missioner, who heard the evidence The second count charges that in and filed his report, and the case the past there had been rumors that is submitted for decision on the certain applicants for admission to commissioner's report, without exthe bar had been able to procure, in ceptions having been filed by either advance, questions to be put by party. People ex rel. Chicago Bar the board of law examiners in an Asso. v. Gilbert, 263 Ill. 85, 104 N. examination, and that respondent E. 1082. had been active in encouraging the The report of the commissioner is (311 Ill. 66, 142 N. E. 554.) of considerable length, but the im- and counselor at law of the state of portance of the questions presented Illinois under the then-existing rules is such that we think it should be of this honorable court, and his set out in full. It is as follows: name entered on the roll of attor

“I, the undersigned, Roswell B. neys as an attorney and counselor Mason, a master in chancery of the at law of the state of Illinois. Said circuit court of Cook county and Lewis F. Baker is now, and has been special commissioner of the supreme since said date, engaged in the praccourt of the state of Illinois, do now tice of law in the city of Chicago, in respectively submit the following re- said state of Illinois. port pursuant to an order of this “2. Since the year 1913 said rehonorable court entered June 20, spondent has devoted his time al1922:

most exclusively to the business of "Commencing on July 6, 1922, and instructing and preparing appliat various dates thereafter, down cants for admission to the bar for to and including December 4, 1922, their respective examinations by the I was attended at my office, room state board of law examiners of the 1602 Marquette Building, Chicago, state of Illinois. The method folIllinois, by Mr. John L. Fogle on be- lowed by respondent in carrying on half of the relator, and Mr. Thomas such business is to conduct what is J. Symmes on behalf of the respond- known as a 'quiz class' previous to ent. I have taken herein the deposi- the respective examinations, upon tions of Elmer H. Bielfeldt, Lysle the payment of $25 from each apSmith, Robert J. Shaw, William B. plicant enrolled in the class. Said Hale, Albert Watson, A. M. Rose, respondent admits to his quiz class James W. Watts, Lewis F. Baker, only those who have complied with Albert J. Ginsberg, John K. Moni- the rule of the supreme court in han, Samuel L. Golan, John J. reference to preliminary education Whiteside, Morris Fisher, and Al- and previous law study. Said work bert Woods. Prior to the examina- of said respondent is conducted by tion of said witnesses they were him solely for the revenue accruing each and all duly sworn by me ac- to the said respondent therefrom, cording to law, and their said deposi- and is of the same nature as that tions constitute, together with the carried on by several other quiz instruments in writing described in masters in Chicago, some of whom and attached to said depositions, are said to be attorneys at law. the entire transcript of evidence 3. The sole object of such quizin this cause, Said transcript of class work and instruction is to inevidence is in my possession, and I sure, as far as may be, that the apam ready to certify it up to this plicant taking such course, without honorable court in case either of the regard to his actual knowledge and parties hereto shall so desire. This acquaintance with the fundamentals case was argued before me by coun- of the law, shall, by reason of such sel for the parties in interest in intensive work under the guidance the month of February, 1923. I of said respondent, be enabled suchave neither asked nor received any cessfully to meet the test of said compensation whatsoever for taking board of law examiners at the subsuch evidence and making this re- sequent regular examination for adport. From all the evidence offered mission to the bar. Said respondand received before me, being the ent is connected with no college or evidence included in said transcript institution giving training to such of evidence and no other evidence, students, and is not engaged in conI find:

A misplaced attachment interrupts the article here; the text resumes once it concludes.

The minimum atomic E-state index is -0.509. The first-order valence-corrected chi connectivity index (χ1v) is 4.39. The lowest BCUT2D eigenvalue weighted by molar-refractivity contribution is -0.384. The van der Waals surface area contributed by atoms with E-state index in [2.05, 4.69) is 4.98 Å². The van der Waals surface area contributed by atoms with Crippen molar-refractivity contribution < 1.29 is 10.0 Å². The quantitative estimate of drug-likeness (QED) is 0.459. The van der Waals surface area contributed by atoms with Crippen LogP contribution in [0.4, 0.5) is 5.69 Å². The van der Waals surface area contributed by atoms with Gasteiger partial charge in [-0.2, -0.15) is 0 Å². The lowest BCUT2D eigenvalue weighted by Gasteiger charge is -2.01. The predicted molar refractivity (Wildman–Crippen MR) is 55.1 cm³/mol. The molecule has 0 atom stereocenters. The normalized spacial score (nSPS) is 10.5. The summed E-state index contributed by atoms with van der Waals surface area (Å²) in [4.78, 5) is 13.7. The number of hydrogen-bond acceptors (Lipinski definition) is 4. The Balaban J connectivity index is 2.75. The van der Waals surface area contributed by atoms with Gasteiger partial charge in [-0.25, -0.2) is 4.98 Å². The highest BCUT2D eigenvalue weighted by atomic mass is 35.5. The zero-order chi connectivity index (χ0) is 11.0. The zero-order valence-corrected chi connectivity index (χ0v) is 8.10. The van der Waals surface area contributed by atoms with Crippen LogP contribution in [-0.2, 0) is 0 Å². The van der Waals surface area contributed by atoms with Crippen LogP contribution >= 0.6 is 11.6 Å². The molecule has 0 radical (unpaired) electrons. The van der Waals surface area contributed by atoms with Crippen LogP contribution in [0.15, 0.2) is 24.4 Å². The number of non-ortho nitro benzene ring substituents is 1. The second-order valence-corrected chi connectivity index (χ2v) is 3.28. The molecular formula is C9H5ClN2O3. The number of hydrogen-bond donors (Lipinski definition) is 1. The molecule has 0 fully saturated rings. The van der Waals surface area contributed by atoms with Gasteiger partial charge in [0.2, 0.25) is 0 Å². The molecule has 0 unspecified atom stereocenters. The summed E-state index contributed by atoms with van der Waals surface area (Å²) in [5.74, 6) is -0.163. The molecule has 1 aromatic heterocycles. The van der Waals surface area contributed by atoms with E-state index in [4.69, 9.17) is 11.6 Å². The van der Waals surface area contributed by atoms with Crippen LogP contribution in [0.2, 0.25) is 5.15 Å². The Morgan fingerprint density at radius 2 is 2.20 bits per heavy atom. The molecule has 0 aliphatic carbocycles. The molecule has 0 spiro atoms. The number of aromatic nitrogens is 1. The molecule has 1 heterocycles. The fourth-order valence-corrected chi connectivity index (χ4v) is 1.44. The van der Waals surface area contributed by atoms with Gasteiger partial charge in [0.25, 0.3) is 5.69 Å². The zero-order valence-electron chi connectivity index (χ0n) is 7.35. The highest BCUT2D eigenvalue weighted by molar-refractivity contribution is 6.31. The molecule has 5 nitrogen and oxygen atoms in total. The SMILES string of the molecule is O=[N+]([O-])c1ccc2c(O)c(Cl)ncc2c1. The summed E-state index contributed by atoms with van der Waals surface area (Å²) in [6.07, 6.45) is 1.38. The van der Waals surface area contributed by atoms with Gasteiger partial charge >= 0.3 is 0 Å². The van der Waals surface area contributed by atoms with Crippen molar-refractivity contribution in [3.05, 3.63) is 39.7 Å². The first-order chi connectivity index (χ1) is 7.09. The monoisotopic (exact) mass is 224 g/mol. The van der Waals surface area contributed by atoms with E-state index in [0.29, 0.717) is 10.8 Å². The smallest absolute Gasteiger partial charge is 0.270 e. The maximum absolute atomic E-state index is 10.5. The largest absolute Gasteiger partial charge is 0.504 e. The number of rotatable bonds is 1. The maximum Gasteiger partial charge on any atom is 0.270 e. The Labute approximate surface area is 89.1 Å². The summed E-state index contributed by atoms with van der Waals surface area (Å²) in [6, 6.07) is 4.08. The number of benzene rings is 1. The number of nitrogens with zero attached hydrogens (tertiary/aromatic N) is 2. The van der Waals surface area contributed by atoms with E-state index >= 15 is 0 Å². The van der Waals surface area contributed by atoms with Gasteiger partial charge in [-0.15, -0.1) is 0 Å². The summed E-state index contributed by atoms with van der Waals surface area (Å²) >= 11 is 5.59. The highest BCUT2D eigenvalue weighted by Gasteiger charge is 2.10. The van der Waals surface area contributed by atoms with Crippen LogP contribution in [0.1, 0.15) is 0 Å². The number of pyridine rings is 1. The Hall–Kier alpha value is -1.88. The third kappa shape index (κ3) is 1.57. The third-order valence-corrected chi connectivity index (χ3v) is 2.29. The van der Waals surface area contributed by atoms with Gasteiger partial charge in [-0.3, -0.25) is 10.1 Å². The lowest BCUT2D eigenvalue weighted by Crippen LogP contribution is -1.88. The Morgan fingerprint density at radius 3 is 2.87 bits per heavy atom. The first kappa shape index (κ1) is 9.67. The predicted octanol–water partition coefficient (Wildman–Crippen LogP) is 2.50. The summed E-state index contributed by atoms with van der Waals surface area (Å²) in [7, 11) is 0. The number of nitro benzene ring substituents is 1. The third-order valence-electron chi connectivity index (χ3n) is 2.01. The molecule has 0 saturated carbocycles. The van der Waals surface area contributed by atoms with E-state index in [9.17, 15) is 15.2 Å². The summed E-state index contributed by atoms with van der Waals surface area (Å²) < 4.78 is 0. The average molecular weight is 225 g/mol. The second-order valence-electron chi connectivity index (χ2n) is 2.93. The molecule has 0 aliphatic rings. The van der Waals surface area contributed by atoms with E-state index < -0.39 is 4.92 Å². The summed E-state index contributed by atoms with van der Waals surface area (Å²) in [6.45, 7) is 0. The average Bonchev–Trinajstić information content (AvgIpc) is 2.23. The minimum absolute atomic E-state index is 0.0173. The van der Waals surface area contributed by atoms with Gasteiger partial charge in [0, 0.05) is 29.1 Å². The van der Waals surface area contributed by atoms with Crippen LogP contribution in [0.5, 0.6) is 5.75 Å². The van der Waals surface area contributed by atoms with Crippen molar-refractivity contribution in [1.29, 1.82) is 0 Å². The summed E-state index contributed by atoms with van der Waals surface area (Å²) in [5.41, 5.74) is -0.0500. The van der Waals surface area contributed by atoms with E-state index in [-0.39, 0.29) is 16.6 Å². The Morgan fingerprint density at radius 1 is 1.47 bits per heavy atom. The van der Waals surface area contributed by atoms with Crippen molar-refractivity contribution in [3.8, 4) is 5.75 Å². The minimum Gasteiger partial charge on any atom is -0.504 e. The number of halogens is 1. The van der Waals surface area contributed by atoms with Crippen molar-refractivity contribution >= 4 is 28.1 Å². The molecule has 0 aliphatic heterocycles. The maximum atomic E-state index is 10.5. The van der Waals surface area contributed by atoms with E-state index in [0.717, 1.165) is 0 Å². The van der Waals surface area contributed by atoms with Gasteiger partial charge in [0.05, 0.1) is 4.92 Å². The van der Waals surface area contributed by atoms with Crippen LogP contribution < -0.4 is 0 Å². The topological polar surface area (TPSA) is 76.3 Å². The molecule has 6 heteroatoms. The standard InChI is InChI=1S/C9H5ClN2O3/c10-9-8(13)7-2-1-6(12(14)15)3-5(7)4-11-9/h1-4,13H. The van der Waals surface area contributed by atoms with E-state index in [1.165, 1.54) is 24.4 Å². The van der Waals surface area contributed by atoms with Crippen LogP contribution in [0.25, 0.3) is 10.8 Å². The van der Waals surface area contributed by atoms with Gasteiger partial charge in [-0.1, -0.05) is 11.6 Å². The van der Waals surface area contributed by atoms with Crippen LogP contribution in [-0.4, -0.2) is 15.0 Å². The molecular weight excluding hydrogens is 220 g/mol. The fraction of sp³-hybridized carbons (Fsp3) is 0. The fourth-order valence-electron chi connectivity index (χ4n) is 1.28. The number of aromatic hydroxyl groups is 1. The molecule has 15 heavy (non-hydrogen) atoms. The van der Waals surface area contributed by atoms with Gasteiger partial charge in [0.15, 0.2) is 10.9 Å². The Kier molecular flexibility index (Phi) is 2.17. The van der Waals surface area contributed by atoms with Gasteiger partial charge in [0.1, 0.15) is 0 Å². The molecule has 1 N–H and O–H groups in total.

ducting quiz classes covering spe"1. The respondent, Lewis F. cifically or generally any course in Baker, was by the supreme court of any college or institution of learnIllinois, on or about October 8, 1913, ing. Said respondent conducts said admitted and licensed as an attorney quiz course entirely independent of any such college or institution, and to induce applicants to take his quiz entirely independent of any course course. In effect, respondent guarof studies theretofore pursued by antees to furnish verbatim questions such applicants, and solely for the and answers in from 28 to 64 per purpose of preparing such appli- cent of the succeeding examination. cants to meet the bar examinations On the hearing before the committee as the same are given from time to on grievances of the Chicago Bar time by said board of law examiners, Association said respondent testifieul limiting the instruction and quizzing that he had, prior to each examinato the topics set out in rule 39 of tion, from twenty-five to forty-five this honorable court, upon which it verbatim questions—that is, exactis prescribed applicants for admis- ly verbatim'—of the questions that sion to the bar 'must sustain a sat- were given out at said examinaisfactory examination.'